The United States leads the world in imprisoning its own citizens—currently more than 6.6 million people—while ripping loved ones from their families every day. We spend billions on jails and prisons, including $38 million every day to detain people who are simply awaiting trial. Once convicted of a crime, “prisoners” are often exploited as unpaid or poorly paid labor to save millions of dollars for the local state, private companies or the military. We do all of this while neglecting the services and infrastructure that communities really need—to prevent crime, restore justice and create economic opportunity within communities.
The prison bureaucracy has grown over the last four decades, and it will not vanish overnight. Even if we reduced our incarcerated population by eighty percent, we would barely reach the US incarceration rate of 40 years ago. The result is a criminal-legal bureaucracy that denies millions of people the opportunities, legal equality, and human rights that they deserve, even as it fuels the world’s highest incarceration rate. States must stop criminalizing poverty and start building systems that use treatment and social services to address our social problems.
The American criminal-legal system is a stain on our democracy, declares a coalition of human rights groups that aim to transform the existing system into one of respect and justice. The Leadership Conference on Civil and Human Rights, Civil Rights Corps, and 115 other rights-focused organizations released Vision for Justice: 2020 and Beyond.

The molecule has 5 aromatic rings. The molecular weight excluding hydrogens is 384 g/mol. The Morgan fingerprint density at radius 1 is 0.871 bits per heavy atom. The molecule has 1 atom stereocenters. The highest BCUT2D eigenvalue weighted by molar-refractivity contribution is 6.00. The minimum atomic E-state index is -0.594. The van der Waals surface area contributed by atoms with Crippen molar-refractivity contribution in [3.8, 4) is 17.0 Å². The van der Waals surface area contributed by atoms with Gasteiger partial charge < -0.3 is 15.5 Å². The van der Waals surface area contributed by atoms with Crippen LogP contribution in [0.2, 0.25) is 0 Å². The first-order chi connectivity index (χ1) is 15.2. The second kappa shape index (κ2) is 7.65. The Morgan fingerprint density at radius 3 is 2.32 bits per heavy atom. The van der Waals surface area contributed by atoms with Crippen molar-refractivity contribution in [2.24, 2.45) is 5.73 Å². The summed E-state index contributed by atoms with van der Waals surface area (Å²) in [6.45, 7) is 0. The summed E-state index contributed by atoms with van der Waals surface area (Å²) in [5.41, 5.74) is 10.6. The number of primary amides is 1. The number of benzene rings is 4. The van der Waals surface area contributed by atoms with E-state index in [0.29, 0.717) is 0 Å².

This “Vision” presents political candidates and the public with a holistic framework that expands our view of public safety and reprioritizes investment in non-carceral social services—with fourteen recommendations centered around three core themes: (1) Ensure Equity and Accountability in the Criminal-Legal System: decriminalizing poverty, giving easy access to counsel, ending pretrial detention, and establishing prosecution transparency and accountability; (2) Build a Restorative System of Justice —ending jails and prisons as we know them in the US: providing alternatives to incarceration, radically reforming sentencing policy, getting rid of privatized prisons, abolishing low and unpaid work (slavery) in prisons, reducing racial inequity and supporting the children of incarcerated parents; (3) Rebuild Communities, by investing in communities, ending the War on Drugs, building a school-to-opportunity pipeline, and reimagining reentry, probation, and parole.
It’s time for 2020 candidates to think boldly about reforming this excessively punitive criminal-legal system. The corporate press is partially at fault, it failed to cover this new paradigm for public safety and the roadmap of solutions so clearly enumerated here.
Source: Jessica Corbett, “’Vision for Justice’: 117 Rights Groups Offer Roadmap to Transform US Criminal-Legal System.” Common Dreams, September 5, 2019, https://www.commondreams.org/news/2019/09/05/vision-justice-117-rights-groups-offer-roadmap-transform-us-criminal-legal-system.
Student Researcher: Xavier Rosenberg (San Francisco State University)
Faculty Evaluator: Kenn Burrows (San Francisco State University)